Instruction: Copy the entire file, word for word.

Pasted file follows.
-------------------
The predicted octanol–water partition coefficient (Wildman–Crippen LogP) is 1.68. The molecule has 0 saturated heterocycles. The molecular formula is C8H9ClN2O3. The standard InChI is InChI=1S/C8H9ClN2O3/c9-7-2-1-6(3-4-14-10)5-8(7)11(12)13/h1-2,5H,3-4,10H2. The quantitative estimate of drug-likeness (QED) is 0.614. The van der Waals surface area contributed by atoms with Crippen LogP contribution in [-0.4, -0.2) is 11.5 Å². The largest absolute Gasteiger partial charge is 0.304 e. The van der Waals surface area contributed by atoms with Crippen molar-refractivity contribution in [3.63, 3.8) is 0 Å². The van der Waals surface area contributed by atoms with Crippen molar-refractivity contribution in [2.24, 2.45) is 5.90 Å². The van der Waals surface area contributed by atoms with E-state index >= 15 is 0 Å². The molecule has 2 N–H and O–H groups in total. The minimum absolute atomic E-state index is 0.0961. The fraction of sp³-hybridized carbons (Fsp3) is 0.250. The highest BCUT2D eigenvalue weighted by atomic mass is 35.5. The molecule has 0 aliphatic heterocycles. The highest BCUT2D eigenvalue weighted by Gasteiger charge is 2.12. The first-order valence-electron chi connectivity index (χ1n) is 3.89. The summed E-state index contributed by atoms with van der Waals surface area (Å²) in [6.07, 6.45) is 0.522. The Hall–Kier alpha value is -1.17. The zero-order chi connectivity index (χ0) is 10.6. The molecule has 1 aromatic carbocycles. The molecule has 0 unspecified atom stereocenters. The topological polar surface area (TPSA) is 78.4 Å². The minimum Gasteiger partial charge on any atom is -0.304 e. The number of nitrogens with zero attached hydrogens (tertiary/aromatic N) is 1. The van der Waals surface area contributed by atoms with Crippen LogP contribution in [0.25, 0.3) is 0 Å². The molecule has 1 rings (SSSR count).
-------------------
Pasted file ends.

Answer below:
The predicted octanol–water partition coefficient (Wildman–Crippen LogP) is 1.68. The molecule has 0 saturated heterocycles. The molecular formula is C8H9ClN2O3. The standard InChI is InChI=1S/C8H9ClN2O3/c9-7-2-1-6(3-4-14-10)5-8(7)11(12)13/h1-2,5H,3-4,10H2. The quantitative estimate of drug-likeness (QED) is 0.614. The van der Waals surface area contributed by atoms with Crippen LogP contribution in [-0.4, -0.2) is 11.5 Å². The largest absolute Gasteiger partial charge is 0.304 e. The van der Waals surface area contributed by atoms with Crippen molar-refractivity contribution in [3.63, 3.8) is 0 Å². The van der Waals surface area contributed by atoms with Crippen molar-refractivity contribution in [2.24, 2.45) is 5.90 Å². The van der Waals surface area contributed by atoms with E-state index >= 15 is 0 Å². The molecule has 2 N–H and O–H groups in total. The minimum absolute atomic E-state index is 0.0961. The fraction of sp³-hybridized carbons (Fsp3) is 0.250. The highest BCUT2D eigenvalue weighted by atomic mass is 35.5. The molecule has 0 aliphatic heterocycles. The highest BCUT2D eigenvalue weighted by Gasteiger charge is 2.12. The first-order valence-electron chi connectivity index (χ1n) is 3.89. The summed E-state index contributed by atoms with van der Waals surface area (Å²) in [6.07, 6.45) is 0.522. The Hall–Kier alpha value is -1.17. The zero-order chi connectivity index (χ0) is 10.6. The molecule has 1 aromatic carbocycles. The molecule has 0 unspecified atom stereocenters. The topological polar surface area (TPSA) is 78.4 Å². The minimum Gasteiger partial charge on any atom is -0.304 e. The number of nitrogens with zero attached hydrogens (tertiary/aromatic N) is 1. The van der Waals surface area contributed by atoms with Crippen LogP contribution in [0.25, 0.3) is 0 Å². The molecule has 1 rings (SSSR count).